Fine print can be costly

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NASHVILLE - 'Tis the season for splurging in Tennessee, but those great deals now could come back to bite you in the long run.

One offer seen quite often from retailers is for zero-interest financing, where there is no interest charged if you pay off the bill in a set amount of time.

But if you don't, consumer advocate Judy Doran says, the interest is retroactively applied to the entire purchase.

"So if, originally, the price was $100, and you've paid down to $50, instead of interest on $50, the interest rate is on $100."

Doran manages her legal-aid organization's elder-exploitation project. She says one of her clients, a 70-year-old living on Social Security, bought a $1,000 TV last year, and now owes nearly as much in interest on top of that.

Doran says seniors on fixed incomes are particularly vulnerable during the holidays.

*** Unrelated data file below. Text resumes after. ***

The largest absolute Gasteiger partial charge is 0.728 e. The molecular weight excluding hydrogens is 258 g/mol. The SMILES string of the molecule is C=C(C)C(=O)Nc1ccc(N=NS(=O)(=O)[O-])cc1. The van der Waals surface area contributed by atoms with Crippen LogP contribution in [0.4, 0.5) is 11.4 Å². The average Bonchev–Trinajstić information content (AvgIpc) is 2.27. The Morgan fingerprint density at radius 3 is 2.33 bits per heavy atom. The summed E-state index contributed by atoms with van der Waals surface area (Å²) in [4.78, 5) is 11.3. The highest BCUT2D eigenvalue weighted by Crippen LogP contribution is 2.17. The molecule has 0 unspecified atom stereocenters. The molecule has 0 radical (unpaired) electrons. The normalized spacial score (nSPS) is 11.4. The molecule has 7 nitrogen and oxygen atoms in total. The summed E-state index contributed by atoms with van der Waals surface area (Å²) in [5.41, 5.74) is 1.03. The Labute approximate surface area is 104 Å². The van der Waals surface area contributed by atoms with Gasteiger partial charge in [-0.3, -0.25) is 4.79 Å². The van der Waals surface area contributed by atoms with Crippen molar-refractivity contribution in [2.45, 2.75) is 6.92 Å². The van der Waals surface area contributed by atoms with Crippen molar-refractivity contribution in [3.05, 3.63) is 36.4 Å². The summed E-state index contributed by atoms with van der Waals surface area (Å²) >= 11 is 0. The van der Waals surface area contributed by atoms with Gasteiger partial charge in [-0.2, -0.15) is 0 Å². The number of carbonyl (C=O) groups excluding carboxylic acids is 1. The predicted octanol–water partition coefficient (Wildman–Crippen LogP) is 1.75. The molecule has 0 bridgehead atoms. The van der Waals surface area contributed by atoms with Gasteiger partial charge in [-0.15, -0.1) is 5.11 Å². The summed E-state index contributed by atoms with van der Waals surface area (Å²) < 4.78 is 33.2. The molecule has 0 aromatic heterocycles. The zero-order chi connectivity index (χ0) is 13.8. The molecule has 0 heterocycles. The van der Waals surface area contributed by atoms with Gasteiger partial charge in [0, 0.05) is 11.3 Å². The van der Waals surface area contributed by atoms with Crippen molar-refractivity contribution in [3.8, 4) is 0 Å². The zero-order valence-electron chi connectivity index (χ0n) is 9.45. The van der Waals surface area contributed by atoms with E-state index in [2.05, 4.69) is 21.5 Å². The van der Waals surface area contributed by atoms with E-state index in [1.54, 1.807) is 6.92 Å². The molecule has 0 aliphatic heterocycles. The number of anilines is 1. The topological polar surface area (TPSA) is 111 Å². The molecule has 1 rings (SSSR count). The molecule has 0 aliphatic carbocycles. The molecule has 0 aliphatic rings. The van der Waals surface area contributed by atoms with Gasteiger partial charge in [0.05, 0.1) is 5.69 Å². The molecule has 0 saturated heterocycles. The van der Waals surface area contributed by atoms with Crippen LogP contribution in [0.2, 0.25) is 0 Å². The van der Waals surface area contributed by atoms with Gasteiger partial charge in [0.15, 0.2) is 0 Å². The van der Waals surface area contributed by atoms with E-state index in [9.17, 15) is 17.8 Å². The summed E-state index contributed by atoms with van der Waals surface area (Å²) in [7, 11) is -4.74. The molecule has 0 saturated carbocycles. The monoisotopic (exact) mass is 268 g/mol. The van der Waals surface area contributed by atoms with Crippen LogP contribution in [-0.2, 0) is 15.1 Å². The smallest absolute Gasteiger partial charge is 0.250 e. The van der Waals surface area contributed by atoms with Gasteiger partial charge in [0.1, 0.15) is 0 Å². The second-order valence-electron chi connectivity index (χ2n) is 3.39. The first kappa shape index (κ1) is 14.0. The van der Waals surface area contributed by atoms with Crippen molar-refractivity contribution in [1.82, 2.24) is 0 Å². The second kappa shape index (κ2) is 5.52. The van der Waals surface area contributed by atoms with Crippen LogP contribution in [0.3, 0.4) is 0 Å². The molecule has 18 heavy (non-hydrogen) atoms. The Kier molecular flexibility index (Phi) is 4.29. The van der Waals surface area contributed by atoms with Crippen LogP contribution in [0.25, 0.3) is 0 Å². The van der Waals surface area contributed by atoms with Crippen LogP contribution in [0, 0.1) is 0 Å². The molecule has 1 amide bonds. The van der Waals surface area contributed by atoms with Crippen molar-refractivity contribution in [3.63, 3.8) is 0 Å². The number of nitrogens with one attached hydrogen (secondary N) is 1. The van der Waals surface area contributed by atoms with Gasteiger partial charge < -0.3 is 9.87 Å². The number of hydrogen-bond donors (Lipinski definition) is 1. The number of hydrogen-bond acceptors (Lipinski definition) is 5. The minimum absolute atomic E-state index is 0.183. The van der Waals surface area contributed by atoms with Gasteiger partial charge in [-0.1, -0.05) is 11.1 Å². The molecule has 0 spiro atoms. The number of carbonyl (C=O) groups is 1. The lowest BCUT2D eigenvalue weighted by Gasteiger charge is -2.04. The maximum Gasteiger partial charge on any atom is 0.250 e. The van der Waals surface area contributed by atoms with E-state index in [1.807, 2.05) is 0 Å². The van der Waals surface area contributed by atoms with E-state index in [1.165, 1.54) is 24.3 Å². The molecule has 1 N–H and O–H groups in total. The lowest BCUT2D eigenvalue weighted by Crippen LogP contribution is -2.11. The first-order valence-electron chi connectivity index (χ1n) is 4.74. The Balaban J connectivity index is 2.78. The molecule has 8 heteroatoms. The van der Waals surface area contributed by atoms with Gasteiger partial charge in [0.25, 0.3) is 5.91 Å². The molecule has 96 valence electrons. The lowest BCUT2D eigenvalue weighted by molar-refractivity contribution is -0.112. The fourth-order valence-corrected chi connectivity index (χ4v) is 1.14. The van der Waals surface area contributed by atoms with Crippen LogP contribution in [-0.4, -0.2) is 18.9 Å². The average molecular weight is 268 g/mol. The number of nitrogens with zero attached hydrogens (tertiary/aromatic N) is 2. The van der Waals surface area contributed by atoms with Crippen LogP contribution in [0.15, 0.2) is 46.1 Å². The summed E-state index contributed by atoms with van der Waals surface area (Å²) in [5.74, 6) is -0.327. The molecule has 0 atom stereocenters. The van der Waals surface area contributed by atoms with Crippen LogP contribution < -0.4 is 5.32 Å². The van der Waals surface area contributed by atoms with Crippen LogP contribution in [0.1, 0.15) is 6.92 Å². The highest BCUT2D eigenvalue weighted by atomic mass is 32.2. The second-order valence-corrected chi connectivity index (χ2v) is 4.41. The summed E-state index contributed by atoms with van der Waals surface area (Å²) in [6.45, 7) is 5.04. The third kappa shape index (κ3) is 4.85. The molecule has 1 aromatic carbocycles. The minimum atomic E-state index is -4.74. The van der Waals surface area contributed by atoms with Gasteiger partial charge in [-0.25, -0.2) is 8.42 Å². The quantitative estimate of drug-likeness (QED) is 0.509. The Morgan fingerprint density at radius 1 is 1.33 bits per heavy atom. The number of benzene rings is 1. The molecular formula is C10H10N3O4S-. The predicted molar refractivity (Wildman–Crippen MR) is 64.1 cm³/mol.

"It's an emotional time, and you want to buy something for your children or grandchildren. And it sounds like a good deal. But if you think you're getting too good a deal, you probably are."

A recent report by calls out 14 companies for not being transparent enough about their interest-free policies. Included on CardHub's "Wall of Shame" are such names as Home Depot, Wal-Mart, Apple, Best Buy, Victoria's Secret and

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Christmas, Credit Cards, Finances, Retroactive Interest, Shopping, TNNS
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